Lord Teverson Portrait

Lord Teverson

Liberal Democrat - Life peer

Liberal Democrat Lords Spokesperson (Energy and Climate Change)

(since May 2022)
EU Energy and Environment Sub-Committee
26th May 2016 - 23rd Apr 2020
Economic Affairs Committee
8th Jun 2015 - 12th May 2016
Finance Bill Sub-Committee
8th Dec 2015 - 4th Mar 2016
Liberal Democrat Lords Spokesperson (Energy and Climate Change)
7th Sep 2015 - 30th Nov 2015
Liberal Democrat Lords Spokesperson (Transport)
1st Jun 2015 - 7th Sep 2015
The Arctic
12th Jun 2014 - 11th Feb 2015
European Union Committee
9th Dec 2008 - 15th May 2013
Draft Climate Change Bill (Joint Committee)
23rd Apr 2007 - 3rd Aug 2007


Department Event
Tuesday 5th July 2022
Ministry of Defence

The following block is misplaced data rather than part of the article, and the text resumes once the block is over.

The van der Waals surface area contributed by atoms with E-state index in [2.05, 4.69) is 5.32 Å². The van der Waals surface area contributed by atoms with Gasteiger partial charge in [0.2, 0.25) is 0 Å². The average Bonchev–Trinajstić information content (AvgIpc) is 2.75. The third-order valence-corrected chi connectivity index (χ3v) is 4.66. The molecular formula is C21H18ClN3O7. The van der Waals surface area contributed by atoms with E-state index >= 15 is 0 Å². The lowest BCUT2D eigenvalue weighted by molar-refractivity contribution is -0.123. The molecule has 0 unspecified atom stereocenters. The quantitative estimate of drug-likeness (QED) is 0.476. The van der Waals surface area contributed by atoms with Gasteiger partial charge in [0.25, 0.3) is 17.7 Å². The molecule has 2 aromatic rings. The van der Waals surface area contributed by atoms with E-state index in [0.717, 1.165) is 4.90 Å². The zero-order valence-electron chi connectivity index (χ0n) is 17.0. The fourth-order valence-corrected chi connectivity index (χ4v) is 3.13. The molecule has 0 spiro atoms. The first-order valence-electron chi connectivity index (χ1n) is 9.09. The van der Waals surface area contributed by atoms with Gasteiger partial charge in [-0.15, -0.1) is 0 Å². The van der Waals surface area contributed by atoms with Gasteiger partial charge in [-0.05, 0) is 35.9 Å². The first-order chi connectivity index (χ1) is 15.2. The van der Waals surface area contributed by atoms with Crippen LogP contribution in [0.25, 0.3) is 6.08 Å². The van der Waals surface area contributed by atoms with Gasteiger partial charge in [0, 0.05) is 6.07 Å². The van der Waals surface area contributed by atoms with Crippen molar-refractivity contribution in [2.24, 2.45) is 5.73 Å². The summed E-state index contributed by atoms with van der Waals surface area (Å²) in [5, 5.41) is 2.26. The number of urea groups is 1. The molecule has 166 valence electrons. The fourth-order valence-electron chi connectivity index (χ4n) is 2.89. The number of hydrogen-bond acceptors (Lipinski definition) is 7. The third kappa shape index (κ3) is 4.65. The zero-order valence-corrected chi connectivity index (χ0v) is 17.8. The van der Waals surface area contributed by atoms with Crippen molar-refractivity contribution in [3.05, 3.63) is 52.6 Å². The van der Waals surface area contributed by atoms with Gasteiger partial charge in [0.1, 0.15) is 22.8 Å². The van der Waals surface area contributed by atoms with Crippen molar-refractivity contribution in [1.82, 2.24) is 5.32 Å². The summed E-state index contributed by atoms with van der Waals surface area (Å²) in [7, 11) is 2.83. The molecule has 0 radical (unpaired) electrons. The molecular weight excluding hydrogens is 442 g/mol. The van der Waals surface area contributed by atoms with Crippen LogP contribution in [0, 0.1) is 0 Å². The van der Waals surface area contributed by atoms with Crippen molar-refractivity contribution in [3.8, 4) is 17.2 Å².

Orders and regulations - Main Chamber
Draft Armed Forces Act (Continuation) Order 2022
View calendar
Note: This event involves a Department with which this person is linked, and does not guarantee their actual attendance.
Select Committee Meeting
Wednesday 6th July 2022
10:30
International Relations and Defence Committee - Oral evidence
Subject: Defence concepts and capabilities: from aspiration to reality
6 Jul 2022, 10:30 a.m.
At 10.30am: Oral evidence
Professor Jamie Shea - Professor at The University of Exeter
Professor Mark Webber - Professor at The University of Birmingham
At 11.30am: Oral evidence
Georgina Wright - Senior Fellow and Director, Europe Program at Institut Montaigne
Professor Christoph Meyer - Professor of European & International Politics at King's College London
View calendar
Division Votes
Tuesday 21st June 2022
Abortion (Northern Ireland) Regulations 2022
voted No - in line with the party majority
One of 29 Liberal Democrat No votes vs 1 Liberal Democrat Aye votes
Tally: Ayes - 28 Noes - 181
Speeches
Monday 20th June 2022
Warm Home Discount (England and Wales) Regulations 2022
My Lords, it is a great pleasure to follow both the noble Baroness and the noble Lord, who asked excellent …
Written Answers
Tuesday 21st June 2022
Fisheries: Fuels